W. Martin Kast, professor of molecular microbiology and immunology, and obstetrics and gynecology at the Keck School of Medicine of USC, was named the 2010 Eminent Scientist of the Year and North American Immunologist of the Year by the International Research Promotion Council.
The charitable organization is dedicated to supporting scientists whose work is of particular significance to underdeveloped and developing countries.
Kast received the Millennium Golden International Award for his life’s research of human papillomavirus, which is linked to cervical and other forms of cancer.
The most cases of cervical cancer are in underdeveloped and developing countries, Kast said.
“There are about half a million cases of cervical cancer diagnosed each year, of which 80 percent or so are in underdeveloped or developing countries. This award supports our effort in finding new treatments that could benefit patients in all countries.”
The award was presented on Sept. 9 in the Edmondson Faculty Center on the Health Sciences campus. Thomas Koilparampil, the council’s chief international coordinator, traveled from India for the sole purpose of presenting the award to Kast and stressing the importance of his work.
“Unfortunately, carcinoma of the uterine cervix is the leading cancer of which women in Third World countries die,” Koilparampil said. “[Kast’s] contributions to immunology and [the study of] human papillomavirus and the field of therapeutic vaccination to control cervical and other cancers, we consider wonderful achievements.”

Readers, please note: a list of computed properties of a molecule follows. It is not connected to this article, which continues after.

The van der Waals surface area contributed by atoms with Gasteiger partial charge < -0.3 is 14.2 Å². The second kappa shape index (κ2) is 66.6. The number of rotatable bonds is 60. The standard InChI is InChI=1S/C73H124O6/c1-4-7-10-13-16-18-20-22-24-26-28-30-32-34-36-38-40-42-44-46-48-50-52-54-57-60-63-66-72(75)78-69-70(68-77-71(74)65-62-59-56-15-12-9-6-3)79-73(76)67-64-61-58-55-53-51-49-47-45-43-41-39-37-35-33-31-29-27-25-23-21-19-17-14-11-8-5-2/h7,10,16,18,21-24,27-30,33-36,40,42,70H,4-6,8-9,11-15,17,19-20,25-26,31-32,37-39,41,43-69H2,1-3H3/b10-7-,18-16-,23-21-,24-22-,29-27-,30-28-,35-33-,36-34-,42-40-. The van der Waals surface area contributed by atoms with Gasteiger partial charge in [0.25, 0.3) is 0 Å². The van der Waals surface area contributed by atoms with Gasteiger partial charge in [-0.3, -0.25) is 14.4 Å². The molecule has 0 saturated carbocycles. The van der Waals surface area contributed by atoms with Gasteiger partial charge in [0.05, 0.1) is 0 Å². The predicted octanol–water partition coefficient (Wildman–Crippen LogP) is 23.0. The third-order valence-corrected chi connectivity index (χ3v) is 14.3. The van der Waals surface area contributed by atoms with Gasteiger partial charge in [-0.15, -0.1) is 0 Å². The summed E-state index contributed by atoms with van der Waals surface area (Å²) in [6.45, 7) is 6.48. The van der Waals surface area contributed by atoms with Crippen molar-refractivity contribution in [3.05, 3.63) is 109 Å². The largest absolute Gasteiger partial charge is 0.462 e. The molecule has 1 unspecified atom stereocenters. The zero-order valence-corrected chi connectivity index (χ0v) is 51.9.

After receiving the award, Kast thanked Keck School department chairs Jae Jung (molecular microbiology and immunology) and Laila Muderspach (obstetrics and gynecology), as well as USC Norris Comprehensive Cancer Center director Peter Jones and other colleagues for their support of his research.
The International Research Promotion Council was formed in 1993 with the aim of coordinating the activities of scientists whose research activities tackle issues facing Third World countries. The organization has five chapters spanning the globe and counts more than 300 scientists among its members.
Kast earned his Ph.D. in medicine from the University of Amsterdam, The Netherlands, and has been at USC since 2003.
He holds the Walter A. Richter Cancer Research Chair at the Keck School and is co-leader of the tumor microenvironment program at USC Norris Comprehensive Cancer Center.
His research focuses on developing effective new therapies for cervical cancer, prostate cancer and melanoma.
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